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Old 02-20-2005, 09:19 AM   #1
Registered: Jul 2004
Posts: 40

Rep: Reputation: 15
nslookup - secondary (alternate) nameserver

I have a need to determine the secondary (and even alternate) nameservers that are provided by my (or any) isp. These are returned, of course, when a DHCP request is made, however I want to be able to query for these in cases where the nameservers are not known and where I am not making a DHCP request. (In my particular case, I'm working on an embedded project which in some cases will act as a NAT router (between customer internet modem and another router or standalone equipment). In cases where my device has a static address on the wan side, i don't want to burden a customer with having to make dns ip entries, etc.

nslookup does a nice job of returning the (assumed: primary) nameserver that was used in the lookup request. Example:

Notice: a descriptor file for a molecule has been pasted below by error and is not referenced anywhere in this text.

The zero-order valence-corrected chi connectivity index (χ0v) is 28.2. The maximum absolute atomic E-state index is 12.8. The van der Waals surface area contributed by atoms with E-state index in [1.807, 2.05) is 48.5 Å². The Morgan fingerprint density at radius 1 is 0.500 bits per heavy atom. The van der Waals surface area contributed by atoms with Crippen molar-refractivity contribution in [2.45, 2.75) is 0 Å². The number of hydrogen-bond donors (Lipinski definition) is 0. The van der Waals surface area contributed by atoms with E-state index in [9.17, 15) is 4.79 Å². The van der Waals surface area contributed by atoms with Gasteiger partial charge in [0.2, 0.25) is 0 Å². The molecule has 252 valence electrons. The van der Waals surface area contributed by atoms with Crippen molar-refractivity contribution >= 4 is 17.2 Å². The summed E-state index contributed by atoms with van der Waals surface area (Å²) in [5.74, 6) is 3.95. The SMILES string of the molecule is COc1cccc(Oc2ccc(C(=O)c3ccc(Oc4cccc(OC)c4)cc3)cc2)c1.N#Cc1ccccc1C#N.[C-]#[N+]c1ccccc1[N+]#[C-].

[root@SolarWaveAEM /]296# nslookup


Wonderful. But my ISP also has returned this information (presented on the Linksys router's "status" page):

Static DNS1:
Static DNS2:
Static DNS3:

As the nslookup return indicates, the "Static DNS2" entry above was used for the search. I assume that, despite what Linksys says, it's the "primary" entry, not the alternate.

At any rate, what I want to do is to use or build a utility that will make an appropriate query and get back a nameserver list. nslookup does not seem to have an option for this.

Any ideas out there?
Old 02-20-2005, 09:48 AM   #2
Registered: Dec 2004
Location: Western Pennsylvania, USA
Distribution: Red Hat
Posts: 150

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In nslookup enter:

set type=ns

That will list all the nameservers for that domain.

You can also do the same thing with the dig command in Linux:

dig domainname.whatever ns

The list of nameservers for that domain will be returned.
Old 02-20-2005, 10:00 AM   #3
Registered: Mar 2003
Location: Scotland
Distribution: Slackware, RedHat, Debian
Posts: 12,047

Rep: Reputation: 66
I'm not sure how this is going to work because I think you will need to have specified a dns server in order to use nslookup in the first place. Why not just specify some of the free root dns servers?

If you want to query the dhcp server then create a "/usr/sbin/getdns-client" script with:

for nameserver in $new_domain_name_servers; do
 echo DNS$num: $nameserver
Then just run:
dhclient -q -sf /usr/sbin/getdns-client


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